Dairy Queen was hacked, and had credit card info stolen by the same program that gave Target such a jolly run earlier this year. Elsewhere, the city of Minneapolis is reconsidering its contract with a bus bench company. How are these related? Let's investigate.

First: Who hacks DQ? It's as if they've hacked everything else and are just having dessert now.

Perhaps they were misinformed by the name, and thought that they were hacking into Dairy Queen.

This comes on the heels of the Target breach, the Home Depot breach, the crafts-store Michaels breach, and so on. At least no one has gotten into the StarTribune computers, because they could reprogram the software we use to put together the paper, and fgjie o3n4w; 3 dslrnewdi3r ire045 fd5555555

Hold on, they're patching the firewall … there. OK. As I was saying, everyone's getting hacked, and it makes you think twice about handing over your credit card. And then you hand over your credit card anyway.

But it's a reminder: Cash is easier; paper is easier, period. The other day at Cub I saw a good deal that required a coupon, which I didn't have. Well, let's just call up the coupon circular on our handy Cub app on my phone.

The app asked for a password, which I couldn't remember.

Some guy in Russia probably knows it. The NSA probably knows it. I couldn't remember it.

There I was in the middle of the store, trying to remember a series of letters and numbers so I could get 27 cents off a block of cheese. Of course the app hides your letters as you type, because they assume someone is standing 14 feet away with a spyglass trying to get your GROCERY STORE COUPON PASSWORD, and you don't know if you blunt-fingered the wrong password or correctly typed what you thought was correct, but isn't any more, because you forgot and had them mail you a new one, which was 03pFeo4i3ds4834.

So we have security systems that makes life difficult for you, but can apparently be bypassed by someone who thinks "I wonder if the DQ password is BRAINFREEZE … holy moly, it worked."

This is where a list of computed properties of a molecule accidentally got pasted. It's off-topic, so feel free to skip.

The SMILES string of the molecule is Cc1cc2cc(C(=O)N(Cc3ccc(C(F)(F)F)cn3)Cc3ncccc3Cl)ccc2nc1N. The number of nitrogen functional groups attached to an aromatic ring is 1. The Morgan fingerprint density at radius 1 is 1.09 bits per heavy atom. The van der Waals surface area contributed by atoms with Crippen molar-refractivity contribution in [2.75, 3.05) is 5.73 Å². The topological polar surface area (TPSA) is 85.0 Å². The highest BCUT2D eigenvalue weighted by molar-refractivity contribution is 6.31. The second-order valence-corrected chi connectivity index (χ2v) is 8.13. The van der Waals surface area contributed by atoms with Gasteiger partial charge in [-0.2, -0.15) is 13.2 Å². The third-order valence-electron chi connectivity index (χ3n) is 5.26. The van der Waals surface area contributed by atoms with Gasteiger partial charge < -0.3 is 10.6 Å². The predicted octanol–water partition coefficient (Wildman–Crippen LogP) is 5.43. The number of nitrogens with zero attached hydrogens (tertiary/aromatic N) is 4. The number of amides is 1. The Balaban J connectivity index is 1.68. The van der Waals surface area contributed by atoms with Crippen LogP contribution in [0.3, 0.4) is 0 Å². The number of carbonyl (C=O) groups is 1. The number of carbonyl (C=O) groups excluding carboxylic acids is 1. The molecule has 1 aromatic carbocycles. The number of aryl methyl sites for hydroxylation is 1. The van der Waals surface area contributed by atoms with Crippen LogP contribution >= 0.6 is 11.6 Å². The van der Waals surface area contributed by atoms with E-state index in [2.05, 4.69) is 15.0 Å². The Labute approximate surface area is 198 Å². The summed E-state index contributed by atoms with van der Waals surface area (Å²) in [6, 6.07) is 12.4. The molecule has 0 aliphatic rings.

Which brings us to the bus benches. As you may have read in some fine Strib stories by Eric Roper, the city of Minneapolis contracts all of its bus-bench biz to a company with the refreshingly old-style name of U.S. Bench. That's the sort of firm you see in the 19th-century Robber-Baron histories, where J.P. Morgan would buy up Consolidated Bench and Amalgamated Bench and Atcheson-Topeka Bench and create a Bench Trust, which would eventually be broken up into smaller independent bench companies.

U.S. Bench pays $49 for the right to put them near bus stops, and sells ads. It's an odd place for an ad, because people sit on it. It's like buying a billboard that's behind a tree half the time.

This is why you'll be sitting on a bench and someone will roll down his window and shout "Move over! I need the Realtor's last name!"

I had no idea how many were in my neighborhood, because no one has a bumper sticker that says Start SEEING Benches, as they do with motorcycles. There were six. They were all depressing. They looked like … how do I put this? Bus benches.

There's so much more that can be done. Another company might enhance the street-sitting experience considerably. First of all: reclining benches, so you can stretch out a little. Cup holders. Vibrating seats to loosen those knotty glutes. You could have two rows of seats so many people could relax, although of course the people in the second row would complain if the people in the first row reclined, and there would be fistfights.

The benches could have Wi-Fi. Everything has to have Wi-Fi, because someone posted a picture of a cupcake on Facebook. You will have to log in as a guest unless you have an account with the Bench company, and you will have to follow them on Twitter for exciting Bus Bench updates about grand openings around town. You could also get points for "checking in" to BenchNet, and sharing your location with friends on Instagram.

In short, bus benches could be brought into the 21st century as interactive, engaging, civic features that waste time and give life the illusion of meaning.

But that means they could be hacked. If they can hack DQ, they'll hack benches.

Someone could tap into the database, and reveal that the benches had been gathering information on weight for a national obesity study. If it's cross-referenced with the Dairy Queen hack, and the information is sold to SmartBench, they could send you an e-mail noting that you had sat on the bench and consumed a soft-serve but had not gotten on a bus, and this violated the End User License Agreement you signed when you joined BenchNet, and you now owed a $2.46 occupancy fee, plus the $1.21 city fee for infrastructure maintenance.

Then we'd learn that the benches had TSA-mandated body scanners embedded in the seats to detect weapons, and the hackers now had, in essence, a database of every bus-bench user's bottom, as if they'd sat on a Xerox machine during a holiday office party.

But that will pass and no one will care. If you're the guy who's standing by the bus stop instead of sitting, and pays with cash? People will roll their eyes. One of those. All he's missing is the tinfoil hat.